You fill the side reservoir with water, which keeps your mushrooms moist for a week at a time. Then you plug a series of wires into the control box on the back of the device. The process takes maybe two minutes—but it feels more like building a desktop PC than plugging in a coffee maker. And when you place its small (desktop PC?) fan onto a water pad to control humidity, you'll ask yourself, am I going to accidentally electrocute myself?
I did not! And the Mella came to life with a whir. A light shined from the top (not a UV light to grow plants, just an LED to guide the mushrooms to grow upwards), and inside, I placed two mushroom growing kits from North Spore (a company that consulted on the Mella's design). I also placed a mushroom kit outside the box, as a control. I wanted to see how well this kit grew without the machine, simply by spritzing it with water twice a day.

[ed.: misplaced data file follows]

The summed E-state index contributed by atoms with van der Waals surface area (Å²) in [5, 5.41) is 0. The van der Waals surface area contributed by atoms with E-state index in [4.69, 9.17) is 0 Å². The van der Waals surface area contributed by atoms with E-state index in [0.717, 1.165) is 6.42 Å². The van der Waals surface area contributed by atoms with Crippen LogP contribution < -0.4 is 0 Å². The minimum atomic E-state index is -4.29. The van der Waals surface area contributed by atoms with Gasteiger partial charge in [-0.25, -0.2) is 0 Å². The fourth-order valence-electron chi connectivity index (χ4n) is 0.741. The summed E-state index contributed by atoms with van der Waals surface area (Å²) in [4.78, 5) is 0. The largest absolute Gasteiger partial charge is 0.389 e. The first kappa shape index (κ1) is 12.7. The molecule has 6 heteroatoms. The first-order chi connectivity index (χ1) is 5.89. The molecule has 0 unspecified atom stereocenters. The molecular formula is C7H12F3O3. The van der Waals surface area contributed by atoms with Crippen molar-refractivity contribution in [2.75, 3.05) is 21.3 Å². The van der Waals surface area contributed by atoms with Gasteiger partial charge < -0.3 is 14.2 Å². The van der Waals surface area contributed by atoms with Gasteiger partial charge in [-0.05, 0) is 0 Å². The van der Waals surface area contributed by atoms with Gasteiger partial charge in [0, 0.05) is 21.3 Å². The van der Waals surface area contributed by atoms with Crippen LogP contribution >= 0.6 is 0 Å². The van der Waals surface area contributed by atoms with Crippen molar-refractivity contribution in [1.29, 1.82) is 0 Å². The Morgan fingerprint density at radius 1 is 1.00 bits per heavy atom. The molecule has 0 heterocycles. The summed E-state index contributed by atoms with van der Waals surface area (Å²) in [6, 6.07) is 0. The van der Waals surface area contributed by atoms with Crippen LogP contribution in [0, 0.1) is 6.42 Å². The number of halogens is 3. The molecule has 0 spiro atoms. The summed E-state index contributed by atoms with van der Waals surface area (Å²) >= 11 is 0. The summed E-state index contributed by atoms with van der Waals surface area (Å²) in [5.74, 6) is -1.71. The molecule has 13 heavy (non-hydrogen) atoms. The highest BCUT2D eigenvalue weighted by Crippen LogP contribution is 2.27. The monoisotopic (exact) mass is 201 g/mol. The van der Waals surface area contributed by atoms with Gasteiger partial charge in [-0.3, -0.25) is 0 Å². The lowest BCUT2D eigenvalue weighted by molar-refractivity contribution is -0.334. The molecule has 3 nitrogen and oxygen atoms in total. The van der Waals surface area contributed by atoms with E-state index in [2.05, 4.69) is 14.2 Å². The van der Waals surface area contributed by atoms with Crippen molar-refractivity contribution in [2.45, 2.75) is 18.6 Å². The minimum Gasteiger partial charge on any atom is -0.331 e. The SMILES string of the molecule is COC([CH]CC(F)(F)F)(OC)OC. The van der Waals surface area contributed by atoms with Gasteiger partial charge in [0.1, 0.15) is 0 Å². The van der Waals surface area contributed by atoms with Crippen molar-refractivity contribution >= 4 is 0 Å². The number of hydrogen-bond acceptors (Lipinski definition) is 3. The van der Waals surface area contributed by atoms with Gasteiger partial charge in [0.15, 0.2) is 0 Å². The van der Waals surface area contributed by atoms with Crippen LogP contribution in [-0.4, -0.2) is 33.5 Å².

The promise of Mella is set-it-and-forget-it mushroom growing. And on this promise, it mostly succeeds. (My unit didn't even let me tweak settings, but the released version will have a dial for both humidity and fresh-air exchange). My lion's mane mushroom grew quickly, showing its fruit in about a week. But the blue oyster mushroom inside the box stalled, and at first I didn't know why.
When I reached out to the Mella team, they speculated that something on the board burned out or came loose. I flipped around a couple of wires in the back, and I sacrificed the light for the fan; and I was back in business with a mostly functional machine.